In this progressive unfolding of itself from what we call matter to what we call spirit, nature does not cease to be nature as it rises and ripens. The flower is not less natural than the earth from which it springs; the animal, not less natural than the plant; and the perfect man with all his aspirations and his virtues, the prophet, the saint, is not less natural, but more so, than plant and brute; more natural because more developed and complete.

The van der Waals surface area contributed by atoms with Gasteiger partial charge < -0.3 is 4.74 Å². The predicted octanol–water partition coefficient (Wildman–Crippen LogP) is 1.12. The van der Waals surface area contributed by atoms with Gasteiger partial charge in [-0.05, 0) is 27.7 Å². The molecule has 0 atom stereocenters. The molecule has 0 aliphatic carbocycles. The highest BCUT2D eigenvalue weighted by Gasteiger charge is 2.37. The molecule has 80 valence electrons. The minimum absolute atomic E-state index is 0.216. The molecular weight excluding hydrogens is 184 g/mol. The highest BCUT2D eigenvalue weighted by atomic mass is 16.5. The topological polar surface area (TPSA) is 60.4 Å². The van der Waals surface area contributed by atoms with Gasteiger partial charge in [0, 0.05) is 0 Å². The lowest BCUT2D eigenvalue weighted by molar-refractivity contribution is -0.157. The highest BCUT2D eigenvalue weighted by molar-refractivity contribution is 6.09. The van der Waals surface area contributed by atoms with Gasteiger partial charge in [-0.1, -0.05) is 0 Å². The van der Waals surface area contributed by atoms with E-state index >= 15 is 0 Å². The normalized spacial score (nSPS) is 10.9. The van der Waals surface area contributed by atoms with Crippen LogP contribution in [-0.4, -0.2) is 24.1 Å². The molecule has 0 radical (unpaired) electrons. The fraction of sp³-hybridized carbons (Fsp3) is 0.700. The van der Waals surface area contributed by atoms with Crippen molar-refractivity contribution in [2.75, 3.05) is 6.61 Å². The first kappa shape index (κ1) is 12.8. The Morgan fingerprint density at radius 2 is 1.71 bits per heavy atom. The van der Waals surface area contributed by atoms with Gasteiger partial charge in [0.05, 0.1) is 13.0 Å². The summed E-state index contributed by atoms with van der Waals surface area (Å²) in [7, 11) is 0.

And now, within the region of the human, what do we mean, what can we mean, by the “natural” and the “spiritual” man? I say, the natural and the spiritual man are the same man in different manifestations and stages of growth. They differ from each other as the garden-plant differs from the same plant in its native state. We say of fruits and flowers which derive their character from the culture bestowed upon them and without that culture could not be what they are,—we say they are not natural but artificial products. In one sense, we are right: they are not original nature. And yet they are natural. For “nature is made better by no means, but nature makes that means.” The very culture bestowed on flower and fruit is an operation of nature. In all that he does in the way of cultivation, man employs the aid of natural agents and laws. Whatever he produces, therefore, is a product of nature. So, too, the spiritual—our virtue, our religion—is, in this sense, a natural product. As the plant is created a flower-and-fruit-bearing creature, so man is created a moral and religious creature: he has a capacity of moral and religious life, as the plant has a capacity of floral and pomal life. In either case, culture is required to bring out that capacity; and whatever that culture produces is natural. No measure of holiness, no work of grace, can exceed nature. Whatever height of goodness the saint may attain in his upward progress, he can arrive at nothing of which the germ and the promise were not laid in his constitution. He can arrive at nothing that is not natural.